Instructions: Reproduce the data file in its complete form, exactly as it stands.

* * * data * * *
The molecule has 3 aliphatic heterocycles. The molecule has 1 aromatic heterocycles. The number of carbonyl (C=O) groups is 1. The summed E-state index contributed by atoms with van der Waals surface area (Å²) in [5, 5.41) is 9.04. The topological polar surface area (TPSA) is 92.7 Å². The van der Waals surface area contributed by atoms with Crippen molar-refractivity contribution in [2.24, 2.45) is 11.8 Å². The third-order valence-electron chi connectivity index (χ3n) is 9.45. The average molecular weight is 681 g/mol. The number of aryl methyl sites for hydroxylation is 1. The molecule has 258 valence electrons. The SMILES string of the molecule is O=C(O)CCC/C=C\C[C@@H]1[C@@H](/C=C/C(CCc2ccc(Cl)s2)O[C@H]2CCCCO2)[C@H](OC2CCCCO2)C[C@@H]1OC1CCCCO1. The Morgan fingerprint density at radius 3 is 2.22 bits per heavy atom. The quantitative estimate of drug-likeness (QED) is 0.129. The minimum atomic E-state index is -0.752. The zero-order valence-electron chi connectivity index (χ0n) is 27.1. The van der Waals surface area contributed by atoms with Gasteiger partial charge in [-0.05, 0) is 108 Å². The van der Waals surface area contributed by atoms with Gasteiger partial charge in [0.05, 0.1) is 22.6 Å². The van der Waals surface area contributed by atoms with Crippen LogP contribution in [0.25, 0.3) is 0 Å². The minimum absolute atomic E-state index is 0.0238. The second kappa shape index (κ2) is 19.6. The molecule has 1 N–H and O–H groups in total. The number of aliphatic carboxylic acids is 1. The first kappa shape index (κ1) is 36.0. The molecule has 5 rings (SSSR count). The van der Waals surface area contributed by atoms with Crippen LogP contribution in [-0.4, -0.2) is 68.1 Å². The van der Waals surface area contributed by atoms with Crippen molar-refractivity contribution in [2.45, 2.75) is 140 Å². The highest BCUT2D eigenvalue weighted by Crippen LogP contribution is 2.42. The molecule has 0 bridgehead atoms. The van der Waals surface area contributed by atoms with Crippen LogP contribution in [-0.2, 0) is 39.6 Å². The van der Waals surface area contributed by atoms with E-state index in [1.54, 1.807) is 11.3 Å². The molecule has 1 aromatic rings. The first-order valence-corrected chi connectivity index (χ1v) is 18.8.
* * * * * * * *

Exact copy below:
The molecule has 3 aliphatic heterocycles. The molecule has 1 aromatic heterocycles. The number of carbonyl (C=O) groups is 1. The summed E-state index contributed by atoms with van der Waals surface area (Å²) in [5, 5.41) is 9.04. The topological polar surface area (TPSA) is 92.7 Å². The van der Waals surface area contributed by atoms with Crippen molar-refractivity contribution in [2.24, 2.45) is 11.8 Å². The third-order valence-electron chi connectivity index (χ3n) is 9.45. The average molecular weight is 681 g/mol. The number of aryl methyl sites for hydroxylation is 1. The molecule has 258 valence electrons. The SMILES string of the molecule is O=C(O)CCC/C=C\C[C@@H]1[C@@H](/C=C/C(CCc2ccc(Cl)s2)O[C@H]2CCCCO2)[C@H](OC2CCCCO2)C[C@@H]1OC1CCCCO1. The Morgan fingerprint density at radius 3 is 2.22 bits per heavy atom. The quantitative estimate of drug-likeness (QED) is 0.129. The minimum atomic E-state index is -0.752. The zero-order valence-electron chi connectivity index (χ0n) is 27.1. The van der Waals surface area contributed by atoms with Gasteiger partial charge in [-0.05, 0) is 108 Å². The van der Waals surface area contributed by atoms with Gasteiger partial charge in [0.05, 0.1) is 22.6 Å². The van der Waals surface area contributed by atoms with Crippen LogP contribution in [0.25, 0.3) is 0 Å². The minimum absolute atomic E-state index is 0.0238. The second kappa shape index (κ2) is 19.6. The molecule has 1 N–H and O–H groups in total. The number of aliphatic carboxylic acids is 1. The first kappa shape index (κ1) is 36.0. The molecule has 5 rings (SSSR count). The van der Waals surface area contributed by atoms with Crippen LogP contribution in [-0.4, -0.2) is 68.1 Å². The van der Waals surface area contributed by atoms with Crippen molar-refractivity contribution in [2.45, 2.75) is 140 Å². The highest BCUT2D eigenvalue weighted by Crippen LogP contribution is 2.42. The molecule has 0 bridgehead atoms. The van der Waals surface area contributed by atoms with Crippen LogP contribution in [-0.2, 0) is 39.6 Å². The van der Waals surface area contributed by atoms with E-state index in [1.54, 1.807) is 11.3 Å². The molecule has 1 aromatic rings. The first-order valence-corrected chi connectivity index (χ1v) is 18.8.